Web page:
In June 2017, Alec Raeshawn Smith died alone in his Minnesota apartment.
According to his obituary, the cause of death was diabetic ketoacidosis (DKA)—an event that occurs as a result of a shortage of insulin in the body. The 26-year-old Smith was a Type 1 (T1) diabetic who had been rationing his insulin because he couldn’t afford to pay for his own after aging out of his parents’ insurance plan.
Smith’s story is all-too-familiar for many Americans who have made the grueling decision to either ration or go without essential medications due to a meteoric rise in prescription drug costs. And now one study from the University of Pittsburgh has concluded the costs of lifesaving drugs—like the insulin Smith required—are rising faster than U.S. inflation rates.
While you might expect the influx of newer, safer products into the market to be the primary driver of a cost increase for prescription meds, that isn’t the sole source of the surge. In fact, the University of Pittsburgh study found that drug companies are inflating the cost of their existing products as well.
As an example, brand name injectables soared by 15 percent each year during the study, which looked at every legally manufactured medication in the U.S. from 2008 to 2016.
That study is particularly troubling for diabetics, which rely on insulin for life in the same way they rely on oxygen. Without an injection of insulin, DKA can ensue within mere hours for some T1 diabetics. And without insulin—the only known available treatment—T1 diabetics like Alec Raeshawn Smith will die from the condition.
In December, we published a Kaiser Health News Story on Angela Lautner, the airline pilot-in-training turned T1 diabetic and consumer activist fighting against sky-high insulin prices. While there has been some recent progress among lawmakers who have sued insulin manufacturers for price gouging, prices continue to climb. That’s why Lautner, and others like the nonprofit group, T1International, continue to advocate for progress on insulin prices.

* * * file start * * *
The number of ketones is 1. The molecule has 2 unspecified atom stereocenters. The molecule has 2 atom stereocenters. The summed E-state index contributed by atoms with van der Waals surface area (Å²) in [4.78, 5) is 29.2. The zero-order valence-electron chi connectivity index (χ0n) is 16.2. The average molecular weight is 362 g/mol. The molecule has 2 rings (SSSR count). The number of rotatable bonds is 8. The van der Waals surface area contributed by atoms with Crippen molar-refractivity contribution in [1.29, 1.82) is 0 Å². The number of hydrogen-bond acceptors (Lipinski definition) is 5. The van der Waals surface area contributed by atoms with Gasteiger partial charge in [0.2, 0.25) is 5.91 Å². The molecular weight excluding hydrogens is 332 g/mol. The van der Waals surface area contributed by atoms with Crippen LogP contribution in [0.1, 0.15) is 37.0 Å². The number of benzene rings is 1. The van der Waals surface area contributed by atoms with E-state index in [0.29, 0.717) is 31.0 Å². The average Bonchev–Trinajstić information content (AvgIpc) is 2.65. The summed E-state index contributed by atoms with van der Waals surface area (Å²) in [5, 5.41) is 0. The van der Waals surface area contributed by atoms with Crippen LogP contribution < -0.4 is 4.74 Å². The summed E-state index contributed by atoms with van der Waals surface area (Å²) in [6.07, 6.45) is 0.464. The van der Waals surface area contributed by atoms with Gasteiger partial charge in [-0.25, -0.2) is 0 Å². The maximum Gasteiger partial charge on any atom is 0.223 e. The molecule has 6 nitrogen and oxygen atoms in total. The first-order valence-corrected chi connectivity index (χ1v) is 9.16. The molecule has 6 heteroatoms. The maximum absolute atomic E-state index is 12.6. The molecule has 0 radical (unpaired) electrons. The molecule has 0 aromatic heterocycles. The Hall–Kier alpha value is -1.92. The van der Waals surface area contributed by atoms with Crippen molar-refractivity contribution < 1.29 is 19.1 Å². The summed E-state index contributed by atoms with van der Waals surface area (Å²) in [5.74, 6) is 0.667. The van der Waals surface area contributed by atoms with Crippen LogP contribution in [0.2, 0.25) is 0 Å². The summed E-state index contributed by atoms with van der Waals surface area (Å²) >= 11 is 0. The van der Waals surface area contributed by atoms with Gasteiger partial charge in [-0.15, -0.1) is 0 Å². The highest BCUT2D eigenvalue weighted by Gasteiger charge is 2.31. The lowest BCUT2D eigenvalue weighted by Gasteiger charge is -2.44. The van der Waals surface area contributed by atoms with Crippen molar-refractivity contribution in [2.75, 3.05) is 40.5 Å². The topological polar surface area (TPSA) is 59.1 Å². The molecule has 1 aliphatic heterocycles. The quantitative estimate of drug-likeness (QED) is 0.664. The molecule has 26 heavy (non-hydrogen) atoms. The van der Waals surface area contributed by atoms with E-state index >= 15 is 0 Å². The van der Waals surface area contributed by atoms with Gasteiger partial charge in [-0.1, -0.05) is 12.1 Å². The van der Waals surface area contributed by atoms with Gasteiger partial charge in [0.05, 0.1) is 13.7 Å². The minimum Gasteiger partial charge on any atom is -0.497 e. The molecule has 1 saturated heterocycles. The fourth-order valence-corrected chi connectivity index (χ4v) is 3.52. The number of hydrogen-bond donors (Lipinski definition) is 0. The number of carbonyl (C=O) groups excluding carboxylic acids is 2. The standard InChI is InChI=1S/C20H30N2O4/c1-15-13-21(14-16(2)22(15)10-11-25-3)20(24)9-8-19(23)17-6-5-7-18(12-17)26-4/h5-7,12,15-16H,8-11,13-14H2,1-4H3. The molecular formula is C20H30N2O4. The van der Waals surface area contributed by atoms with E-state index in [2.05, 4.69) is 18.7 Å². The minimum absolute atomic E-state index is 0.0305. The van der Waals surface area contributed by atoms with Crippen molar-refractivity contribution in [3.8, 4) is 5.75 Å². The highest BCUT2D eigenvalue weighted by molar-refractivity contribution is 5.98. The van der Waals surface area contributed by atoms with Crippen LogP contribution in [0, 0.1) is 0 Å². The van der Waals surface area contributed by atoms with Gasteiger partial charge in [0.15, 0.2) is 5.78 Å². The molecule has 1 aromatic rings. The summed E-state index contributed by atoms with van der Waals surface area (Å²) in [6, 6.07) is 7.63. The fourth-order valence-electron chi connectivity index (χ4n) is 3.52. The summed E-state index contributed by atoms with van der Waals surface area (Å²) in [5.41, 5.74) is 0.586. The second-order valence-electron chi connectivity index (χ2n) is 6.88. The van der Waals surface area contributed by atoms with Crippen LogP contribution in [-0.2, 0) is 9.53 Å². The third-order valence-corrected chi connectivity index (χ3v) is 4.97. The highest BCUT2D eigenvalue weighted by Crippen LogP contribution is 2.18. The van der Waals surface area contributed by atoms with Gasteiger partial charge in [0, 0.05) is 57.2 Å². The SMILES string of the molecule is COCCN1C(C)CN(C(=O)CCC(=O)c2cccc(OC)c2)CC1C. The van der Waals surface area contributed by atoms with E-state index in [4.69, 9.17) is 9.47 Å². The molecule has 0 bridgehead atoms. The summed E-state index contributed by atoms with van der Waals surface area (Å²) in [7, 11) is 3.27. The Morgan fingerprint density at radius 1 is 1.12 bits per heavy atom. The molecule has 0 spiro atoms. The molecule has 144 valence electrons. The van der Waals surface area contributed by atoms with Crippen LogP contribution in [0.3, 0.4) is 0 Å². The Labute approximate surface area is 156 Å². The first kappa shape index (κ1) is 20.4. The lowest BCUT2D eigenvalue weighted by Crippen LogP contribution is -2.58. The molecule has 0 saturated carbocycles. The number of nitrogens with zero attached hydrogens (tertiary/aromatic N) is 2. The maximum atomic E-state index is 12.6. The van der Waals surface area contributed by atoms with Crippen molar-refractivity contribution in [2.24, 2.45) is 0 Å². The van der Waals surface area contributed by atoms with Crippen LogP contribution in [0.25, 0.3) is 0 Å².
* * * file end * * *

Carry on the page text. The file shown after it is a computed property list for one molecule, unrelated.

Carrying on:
In the midst of that fight, Lautner received a letter from her own insurance company requesting she switch insulin brands to maintain coverage. Fortunately for Lautner, she was able to take part in a drug discount program and had the funds to pay for the insulin she needed—but she knows others in desperate need of lifesaving medications of all types aren’t so lucky.
Over the course of the University of Pittsburgh’s nine-year analysis, the cost of oral brand name drugs nearly doubled. To put that growth in context, the annual increase of these drugs was the equivalent of five times the rate of U.S. inflation.
Even the areas recorded as having only a modest increase still outpaced the country’s inflation rate, with generic oral drugs increasing by 4.4 percent each year, a figure that still doubled that of inflation. Specialty drugs, like those used to treat hepatitis C, rose a staggering 13 times faster.
Americans seeking answers for what is contributing to these rising costs may have found one in in the role patents play among drug companies. The protections afforded by a patent reduce competition and heavily influence rising costs and market exclusivity.
A Reuters story from earlier this month reported Johnson & Johnson announced the average list price increase on its drugs will exceed 4 percent this year, raising prices on top-selling products like its popular prostate cancer drug.
Drug makers argue that rebates and discount plans make the medications more affordable for many Americans. But as the University of Pittsburgh study points out, that may not be good enough.
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